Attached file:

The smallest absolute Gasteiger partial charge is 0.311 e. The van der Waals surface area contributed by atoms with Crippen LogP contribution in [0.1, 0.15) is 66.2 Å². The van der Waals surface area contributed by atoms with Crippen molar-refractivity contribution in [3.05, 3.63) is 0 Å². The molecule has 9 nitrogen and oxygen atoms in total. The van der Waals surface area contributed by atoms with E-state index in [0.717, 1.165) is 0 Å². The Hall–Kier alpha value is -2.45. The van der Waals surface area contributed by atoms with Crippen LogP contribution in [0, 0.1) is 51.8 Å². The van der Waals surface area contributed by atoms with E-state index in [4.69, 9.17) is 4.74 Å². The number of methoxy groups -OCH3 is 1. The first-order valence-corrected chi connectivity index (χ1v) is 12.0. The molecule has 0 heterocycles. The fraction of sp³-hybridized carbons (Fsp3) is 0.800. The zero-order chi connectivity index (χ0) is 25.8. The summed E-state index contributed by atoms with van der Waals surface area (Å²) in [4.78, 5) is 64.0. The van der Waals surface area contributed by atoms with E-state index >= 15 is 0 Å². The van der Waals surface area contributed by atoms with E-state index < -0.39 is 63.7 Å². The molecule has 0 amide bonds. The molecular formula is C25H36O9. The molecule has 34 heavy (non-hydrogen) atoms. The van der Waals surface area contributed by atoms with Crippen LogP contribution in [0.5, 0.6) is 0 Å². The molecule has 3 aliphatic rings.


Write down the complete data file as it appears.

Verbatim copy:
The smallest absolute Gasteiger partial charge is 0.311 e. The van der Waals surface area contributed by atoms with Crippen LogP contribution in [0.1, 0.15) is 66.2 Å². The van der Waals surface area contributed by atoms with Crippen molar-refractivity contribution in [3.05, 3.63) is 0 Å². The molecule has 9 nitrogen and oxygen atoms in total. The van der Waals surface area contributed by atoms with E-state index in [0.717, 1.165) is 0 Å². The Hall–Kier alpha value is -2.45. The van der Waals surface area contributed by atoms with Crippen LogP contribution in [0, 0.1) is 51.8 Å². The van der Waals surface area contributed by atoms with E-state index in [4.69, 9.17) is 4.74 Å². The number of methoxy groups -OCH3 is 1. The first-order valence-corrected chi connectivity index (χ1v) is 12.0. The molecule has 0 heterocycles. The fraction of sp³-hybridized carbons (Fsp3) is 0.800. The zero-order chi connectivity index (χ0) is 25.8. The summed E-state index contributed by atoms with van der Waals surface area (Å²) in [4.78, 5) is 64.0. The van der Waals surface area contributed by atoms with E-state index >= 15 is 0 Å². The van der Waals surface area contributed by atoms with E-state index < -0.39 is 63.7 Å². The molecule has 0 amide bonds. The molecular formula is C25H36O9. The molecule has 34 heavy (non-hydrogen) atoms. The van der Waals surface area contributed by atoms with Crippen LogP contribution in [0.5, 0.6) is 0 Å². The molecule has 3 aliphatic rings.